Sunday, January 9, 2011

Christmas Minus One

Better late than never - and since we heard in church this morning that the feast of Jesus' baptism marks the end of the Christmas season for Catholics, this one is gonna just squeak in under the not-to-late-to-post-about-Christmas rule.

Christmas 2010 was the first year we have celebrated without our intact nuclear family. Even though Rachel moved out long ago, she's always been with us or we with her for Christmas, whether in Columbia or Hautrage or Rochester. This year was different, with Rachel and Stephan staying in Rochester, and Becky and Sarah didn't like it. They decided that, since our family order is now immutably different, we also needed new traditions. So instead of waiting at the top of the stairs for the parental go-ahead to check out what Santa left, they came downstairs on their own. Instead of the ritual "open presents, pause for breakfast and to make monkey bread, and then open some more gifts," and in view of the smaller, more adult Christmases we'll now be having, they opted for opening all the gifts before preparing a big Christmas brunch - with no monkey bread. (We saved that for Repeat Christmas a couple days later with Rachel and Steve in Rochester.) It was a little sad for all of us to realize that life changes as the girls grow up and establish their own families. It made me think about how our parents must have felt the first time we didn't "go home" for Christmas because we'd realized it was time to start our own family traditions.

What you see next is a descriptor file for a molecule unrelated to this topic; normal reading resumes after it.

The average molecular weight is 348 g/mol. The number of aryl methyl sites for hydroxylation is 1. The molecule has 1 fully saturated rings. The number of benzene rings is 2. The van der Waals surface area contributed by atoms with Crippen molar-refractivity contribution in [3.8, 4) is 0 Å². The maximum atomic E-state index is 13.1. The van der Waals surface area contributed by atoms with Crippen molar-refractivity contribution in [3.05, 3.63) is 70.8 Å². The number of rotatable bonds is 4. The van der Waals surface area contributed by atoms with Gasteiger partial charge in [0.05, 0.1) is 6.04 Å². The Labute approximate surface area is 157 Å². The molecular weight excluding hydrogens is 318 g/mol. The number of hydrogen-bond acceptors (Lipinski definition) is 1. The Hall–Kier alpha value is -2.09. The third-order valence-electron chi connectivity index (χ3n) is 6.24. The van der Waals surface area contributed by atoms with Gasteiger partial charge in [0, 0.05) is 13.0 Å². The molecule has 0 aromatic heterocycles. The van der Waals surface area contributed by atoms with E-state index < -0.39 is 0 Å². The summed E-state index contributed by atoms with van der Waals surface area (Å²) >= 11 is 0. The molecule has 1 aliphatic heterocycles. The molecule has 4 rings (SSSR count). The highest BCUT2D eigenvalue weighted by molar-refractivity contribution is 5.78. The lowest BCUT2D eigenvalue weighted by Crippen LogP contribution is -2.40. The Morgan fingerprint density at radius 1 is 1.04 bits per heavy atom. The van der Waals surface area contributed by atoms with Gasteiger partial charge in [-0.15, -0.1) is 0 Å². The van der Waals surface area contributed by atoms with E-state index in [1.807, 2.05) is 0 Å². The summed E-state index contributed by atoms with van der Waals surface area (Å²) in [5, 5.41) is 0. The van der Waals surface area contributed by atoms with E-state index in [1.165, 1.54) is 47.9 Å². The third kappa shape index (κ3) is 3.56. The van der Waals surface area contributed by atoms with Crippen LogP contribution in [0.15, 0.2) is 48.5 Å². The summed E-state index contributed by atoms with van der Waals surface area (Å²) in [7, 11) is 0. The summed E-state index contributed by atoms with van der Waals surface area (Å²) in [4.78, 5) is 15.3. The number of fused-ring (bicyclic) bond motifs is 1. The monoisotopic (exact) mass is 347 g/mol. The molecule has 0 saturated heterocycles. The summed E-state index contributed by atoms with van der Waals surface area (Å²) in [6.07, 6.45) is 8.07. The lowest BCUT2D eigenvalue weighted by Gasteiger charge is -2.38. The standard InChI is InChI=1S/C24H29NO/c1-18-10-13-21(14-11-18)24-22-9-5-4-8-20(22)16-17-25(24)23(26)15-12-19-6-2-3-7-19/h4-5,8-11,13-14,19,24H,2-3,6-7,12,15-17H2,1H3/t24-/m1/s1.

Life changes, but if we're lucky, it goes on. We hope that, as our girls move on to new phases of their lives, we will have the opportunity to share in the rituals and traditions they and their families establish.

And we wish all of you a happy and blessed 2011.


Anonymous said...

Enjoyed the wisdom of your post. I vote one tradition never changes---tins of your homemade Christmas cookies arriving at my house....donald

Pop said...

Wow! What a nostalgic stroll down memory lane! This post conjures up all sorts of memories from the "ghost of Christmases past." You may discover as your girls age that Christmas traditions not only change; some go away all together.